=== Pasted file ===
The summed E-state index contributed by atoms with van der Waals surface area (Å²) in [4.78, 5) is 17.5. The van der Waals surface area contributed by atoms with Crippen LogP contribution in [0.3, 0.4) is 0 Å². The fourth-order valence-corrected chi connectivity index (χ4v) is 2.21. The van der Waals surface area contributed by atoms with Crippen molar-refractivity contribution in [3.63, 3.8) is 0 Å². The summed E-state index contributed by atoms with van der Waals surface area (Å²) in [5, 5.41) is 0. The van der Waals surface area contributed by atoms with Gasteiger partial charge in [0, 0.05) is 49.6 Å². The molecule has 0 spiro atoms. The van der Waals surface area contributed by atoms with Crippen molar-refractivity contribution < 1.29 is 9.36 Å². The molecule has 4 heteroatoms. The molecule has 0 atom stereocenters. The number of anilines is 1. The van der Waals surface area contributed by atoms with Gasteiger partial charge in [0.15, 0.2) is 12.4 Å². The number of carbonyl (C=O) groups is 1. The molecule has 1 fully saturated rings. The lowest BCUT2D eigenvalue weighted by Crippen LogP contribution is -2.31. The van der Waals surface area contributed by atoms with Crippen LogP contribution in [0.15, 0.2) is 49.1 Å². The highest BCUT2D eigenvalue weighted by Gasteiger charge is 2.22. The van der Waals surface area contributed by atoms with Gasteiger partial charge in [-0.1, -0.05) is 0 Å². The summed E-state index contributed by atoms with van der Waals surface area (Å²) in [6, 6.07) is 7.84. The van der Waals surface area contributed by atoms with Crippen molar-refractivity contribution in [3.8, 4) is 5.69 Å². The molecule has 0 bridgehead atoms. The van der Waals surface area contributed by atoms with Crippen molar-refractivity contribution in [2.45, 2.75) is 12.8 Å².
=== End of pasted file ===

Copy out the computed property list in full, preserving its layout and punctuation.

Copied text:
The summed E-state index contributed by atoms with van der Waals surface area (Å²) in [4.78, 5) is 17.5. The van der Waals surface area contributed by atoms with Crippen LogP contribution in [0.3, 0.4) is 0 Å². The fourth-order valence-corrected chi connectivity index (χ4v) is 2.21. The van der Waals surface area contributed by atoms with Crippen molar-refractivity contribution in [3.63, 3.8) is 0 Å². The summed E-state index contributed by atoms with van der Waals surface area (Å²) in [5, 5.41) is 0. The van der Waals surface area contributed by atoms with Gasteiger partial charge in [0, 0.05) is 49.6 Å². The molecule has 0 spiro atoms. The van der Waals surface area contributed by atoms with Crippen molar-refractivity contribution < 1.29 is 9.36 Å². The molecule has 4 heteroatoms. The molecule has 0 atom stereocenters. The number of anilines is 1. The van der Waals surface area contributed by atoms with Gasteiger partial charge in [0.15, 0.2) is 12.4 Å². The number of carbonyl (C=O) groups is 1. The molecule has 1 fully saturated rings. The lowest BCUT2D eigenvalue weighted by Crippen LogP contribution is -2.31. The van der Waals surface area contributed by atoms with Crippen LogP contribution in [0.15, 0.2) is 49.1 Å². The highest BCUT2D eigenvalue weighted by Gasteiger charge is 2.22. The van der Waals surface area contributed by atoms with Gasteiger partial charge in [-0.1, -0.05) is 0 Å². The summed E-state index contributed by atoms with van der Waals surface area (Å²) in [6, 6.07) is 7.84. The van der Waals surface area contributed by atoms with Crippen molar-refractivity contribution in [3.8, 4) is 5.69 Å². The molecule has 0 bridgehead atoms. The van der Waals surface area contributed by atoms with Crippen molar-refractivity contribution in [2.45, 2.75) is 12.8 Å².